Auroras visible to the naked eye have been predicted on Mars for the first time – suggesting that the Red Planet's upper atmosphere is closer to that of Earth's than previously thought.
Scientists from the Aalto University in Finland showed how Mars' upper atmosphere glows blue depending on the activity of the Sun.
Should a manned mission to Mars go ahead in the coming decades, astronauts there would be able to see the event, study author Cyril Simon Wedlund said.
"The study indicates that the strongest colour in the Martian aurorae is deep blue. Green and red also occur, just like on Earth. An astronaut looking up while walking on the red Martian soil would be able, after intense solar eruptions, to see the phenomena with the naked eye," he said.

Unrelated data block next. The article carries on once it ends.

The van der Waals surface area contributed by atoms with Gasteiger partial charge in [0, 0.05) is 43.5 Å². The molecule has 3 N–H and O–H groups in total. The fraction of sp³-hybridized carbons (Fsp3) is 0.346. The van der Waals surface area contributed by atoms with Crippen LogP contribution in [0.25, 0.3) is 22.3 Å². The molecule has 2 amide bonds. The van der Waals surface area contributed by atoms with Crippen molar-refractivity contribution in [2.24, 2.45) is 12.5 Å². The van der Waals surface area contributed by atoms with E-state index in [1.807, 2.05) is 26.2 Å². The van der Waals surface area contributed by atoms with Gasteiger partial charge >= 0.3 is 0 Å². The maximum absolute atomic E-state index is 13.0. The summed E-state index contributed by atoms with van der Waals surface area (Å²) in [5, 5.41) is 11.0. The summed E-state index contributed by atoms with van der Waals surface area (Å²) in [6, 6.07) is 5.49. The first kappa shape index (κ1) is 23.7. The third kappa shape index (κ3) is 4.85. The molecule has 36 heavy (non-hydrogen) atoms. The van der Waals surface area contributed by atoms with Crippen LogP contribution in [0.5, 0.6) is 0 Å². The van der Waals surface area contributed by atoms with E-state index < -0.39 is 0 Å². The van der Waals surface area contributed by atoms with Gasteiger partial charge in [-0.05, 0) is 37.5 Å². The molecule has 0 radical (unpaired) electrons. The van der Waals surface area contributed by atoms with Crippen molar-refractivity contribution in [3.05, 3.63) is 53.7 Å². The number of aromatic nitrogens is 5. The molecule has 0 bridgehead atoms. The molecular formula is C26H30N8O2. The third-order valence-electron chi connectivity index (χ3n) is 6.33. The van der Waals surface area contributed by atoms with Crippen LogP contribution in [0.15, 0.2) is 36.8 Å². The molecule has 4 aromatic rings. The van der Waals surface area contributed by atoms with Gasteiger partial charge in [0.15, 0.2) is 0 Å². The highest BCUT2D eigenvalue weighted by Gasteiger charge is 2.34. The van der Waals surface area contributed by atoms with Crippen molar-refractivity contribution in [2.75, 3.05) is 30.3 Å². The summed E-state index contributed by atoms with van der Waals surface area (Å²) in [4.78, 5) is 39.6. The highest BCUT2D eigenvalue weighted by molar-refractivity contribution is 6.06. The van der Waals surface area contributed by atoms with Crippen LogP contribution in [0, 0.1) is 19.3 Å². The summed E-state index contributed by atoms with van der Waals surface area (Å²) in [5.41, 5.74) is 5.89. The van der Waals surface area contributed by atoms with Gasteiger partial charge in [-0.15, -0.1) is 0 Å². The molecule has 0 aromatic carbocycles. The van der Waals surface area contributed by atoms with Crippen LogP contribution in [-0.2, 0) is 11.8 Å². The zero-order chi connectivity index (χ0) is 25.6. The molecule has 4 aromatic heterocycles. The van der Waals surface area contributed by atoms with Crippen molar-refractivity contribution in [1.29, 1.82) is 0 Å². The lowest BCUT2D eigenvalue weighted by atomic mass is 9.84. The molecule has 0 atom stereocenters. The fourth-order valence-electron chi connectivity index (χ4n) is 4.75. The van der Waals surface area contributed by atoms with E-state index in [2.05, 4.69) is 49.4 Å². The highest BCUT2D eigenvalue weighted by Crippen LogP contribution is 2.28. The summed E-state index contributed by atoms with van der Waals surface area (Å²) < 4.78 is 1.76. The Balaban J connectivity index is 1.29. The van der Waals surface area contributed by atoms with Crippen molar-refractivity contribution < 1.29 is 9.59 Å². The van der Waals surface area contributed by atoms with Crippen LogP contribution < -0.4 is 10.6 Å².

Aurorae occur when electrically charged particles (mainly electrons and protons) enter the atmosphere and excite the atoms and molecules. Aurorae on Mars were first observed in 2005 through the ESA's Mars Express satellite.
Publishing their findings in the journal Planetary and Space Science, the researchers used a numerical simulation and a laboratory experiment to simulate the aurora.
The experiment was called Planeterrella and was developed by the Grenoble Institute of Planetology and Astrophysics and NASA.
Wedlund said: "The Planeterrella experiment was conducted in France. We replicated the gas of the atmosphere with the most common component on Mars, which is carbon dioxide, after which an electrical discharge was created in a vacuum reminiscent of the Martian upper atmosphere, which led to the formation of a blue glow following the magnetic field structure."